In this introductory course for sophomore graphic design majors, students will study the fundamentals of typography, from its history and anatomy to organizational structures, legibility and hierarchy. Legibility and hierarchy will be examined with increasing complexity from the letterform, to the word, sentence, paragraph and page. Students will learn characteristics of major type families, how to create and use a typographic grid and to work with type in a dynamic environment.
  • CFA AR 386: Sophomore Type Spring: Hierarchy, Composition
    In the second sequence of sophomore typography, students will learn (1)aspects of working with and refining bodies of text, from letter spacing, word spacing and line spacing, (2) basic ideas associated with connotative typography and visible language and (3) how to create a simple typographic system and apply it to a sequence of pages. Students will develop a sensitivity toward defining and controlling multiple typographic hierarchies. Students will explore dynamic typographic variables like rate, pace and sound to express an abstract concept typographically.
  • CFA AR 401: Directed Study Sculpture
    Undergraduate only. With Permission of faculty. 2.0 credits.
  • CFA AR 402: Directed Study Ceramics
    Undergraduate only. By permission of faculty.
  • CFA AR 403: Directed Study Printmaking
    Undergraduate only. With permission of faculty. Credit amount varies.
  • CFA AR 404: Directed Study Graphic Design
    Undergraduate only. With permission of faculty. Credit amount varies.
  • CFA AR 406: Directed Study Painting
    Undergraduate only. With permission of faculty.
  • CFA AR 410: Visual Arts Directed Study
    Undergraduate only. With permission of faculty. Credit amount varies.
  • CFA AR 415: Photography 1
    Designed to assist the student in mastering the basic techniques of black-and-white photography, including negative exposure, film development, and print production. Critical evaluation of photographs, relationship of photography to other visual media, and study of both historical and contemporary precedents. 4.0 credits.
  • CFA AR 418: Glassblowing
    This course is designed to provide beginning students with a core understanding of glassblowing, fusing/slumping, flame-working, hot-pour casting, and cold working techniques. The course is intended for students committed to finding their own voice in any medium of expression in contemporary art through critical thought, technique, perseverance, and experimentation. Students will be expected to demonstrate potential ideas through sketching and/or sculpture in other mediums. The course will include lecture and research on ancient through contemporary glass making methods. Students will have allocated class time in all studio shops as well as 3 hours per week of private practice to complete work and assignments. There is an $80 lab fee for the class, and transportation via T/car to Diablo Glass is the responsibility of the student. 4cr.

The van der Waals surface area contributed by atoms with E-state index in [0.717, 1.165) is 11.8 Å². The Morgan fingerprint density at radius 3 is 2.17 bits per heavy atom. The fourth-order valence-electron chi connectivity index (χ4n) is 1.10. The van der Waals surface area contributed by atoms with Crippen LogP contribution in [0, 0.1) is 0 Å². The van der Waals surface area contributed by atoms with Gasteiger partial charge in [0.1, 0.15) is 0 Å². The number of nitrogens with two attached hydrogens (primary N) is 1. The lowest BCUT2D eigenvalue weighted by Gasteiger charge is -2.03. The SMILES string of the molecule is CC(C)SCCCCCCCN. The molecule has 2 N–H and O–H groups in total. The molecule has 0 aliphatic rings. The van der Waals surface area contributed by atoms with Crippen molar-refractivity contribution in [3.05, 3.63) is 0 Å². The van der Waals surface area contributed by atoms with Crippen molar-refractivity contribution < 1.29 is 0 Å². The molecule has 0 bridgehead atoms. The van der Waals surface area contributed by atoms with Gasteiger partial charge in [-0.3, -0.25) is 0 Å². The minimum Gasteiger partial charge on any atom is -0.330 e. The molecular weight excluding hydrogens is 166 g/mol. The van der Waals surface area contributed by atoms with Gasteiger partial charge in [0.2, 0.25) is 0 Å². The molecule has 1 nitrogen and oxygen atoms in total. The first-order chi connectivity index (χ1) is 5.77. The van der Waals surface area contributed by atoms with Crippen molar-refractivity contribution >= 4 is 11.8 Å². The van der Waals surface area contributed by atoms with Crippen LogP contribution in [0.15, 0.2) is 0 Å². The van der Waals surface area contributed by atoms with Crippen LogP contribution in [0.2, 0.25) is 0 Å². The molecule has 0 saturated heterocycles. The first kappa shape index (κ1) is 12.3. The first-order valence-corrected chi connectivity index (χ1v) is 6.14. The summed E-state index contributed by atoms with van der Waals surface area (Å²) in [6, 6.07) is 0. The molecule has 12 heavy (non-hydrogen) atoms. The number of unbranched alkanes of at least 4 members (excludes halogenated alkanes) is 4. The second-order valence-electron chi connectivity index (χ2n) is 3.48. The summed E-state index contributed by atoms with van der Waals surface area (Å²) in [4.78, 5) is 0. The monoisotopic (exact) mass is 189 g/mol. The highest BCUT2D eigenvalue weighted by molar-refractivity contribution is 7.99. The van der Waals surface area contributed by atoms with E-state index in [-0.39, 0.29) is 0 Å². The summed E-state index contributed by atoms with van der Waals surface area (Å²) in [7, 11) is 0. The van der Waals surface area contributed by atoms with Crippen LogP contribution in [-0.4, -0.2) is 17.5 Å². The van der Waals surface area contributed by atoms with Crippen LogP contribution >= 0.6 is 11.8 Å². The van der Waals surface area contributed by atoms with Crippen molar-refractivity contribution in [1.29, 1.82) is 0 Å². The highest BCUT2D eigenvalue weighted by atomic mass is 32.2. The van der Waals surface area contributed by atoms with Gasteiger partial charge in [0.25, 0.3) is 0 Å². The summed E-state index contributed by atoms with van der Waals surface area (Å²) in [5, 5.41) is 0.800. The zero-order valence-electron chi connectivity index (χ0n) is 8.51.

• CFA AR 419: Murano Glass
  • CFA AR 425: The Artist and the Book (4 credits Spring term)
    By creating artist's books, students explore developing the series image, written text, and spatial and conceptual aspects. Students may work with collage and drawing, photo-based and traditional print forms, and digital and polymer-based letter press processes to produce books. Studio work will be augmented with visits to the Houghton Library Rare Book Collection and the Fogg Museum. Open to non-majors. 4 cr, 2nd semester.
  • CFA AR 432: Advanced Drawing
    AR432 is an exercise in expanding students' command of the medium of drawing beyond its more classical definition. The working definition of drawing in this course tends toward a more contemporary one - encompassing any mark or alteration made to any surface, by means not always executed by the artist's own hand. Fleeting moments in time, our subjective experience of walking through a city, or improvised and unpredictable interactions with image capturing devices like cell phones or scanners can all be brought into the realm of drawing in this context. The format will consist of a collection of assignments emphasizing the performative, the interpretive, the mark, the remnant and beyond. Extensive drawing experience is not required to make great drawings in this class. Due to expanded nature of drawing the course will explore, students who are specifically looking to refine their representational drawing skills may want to look at other drawing elective courses.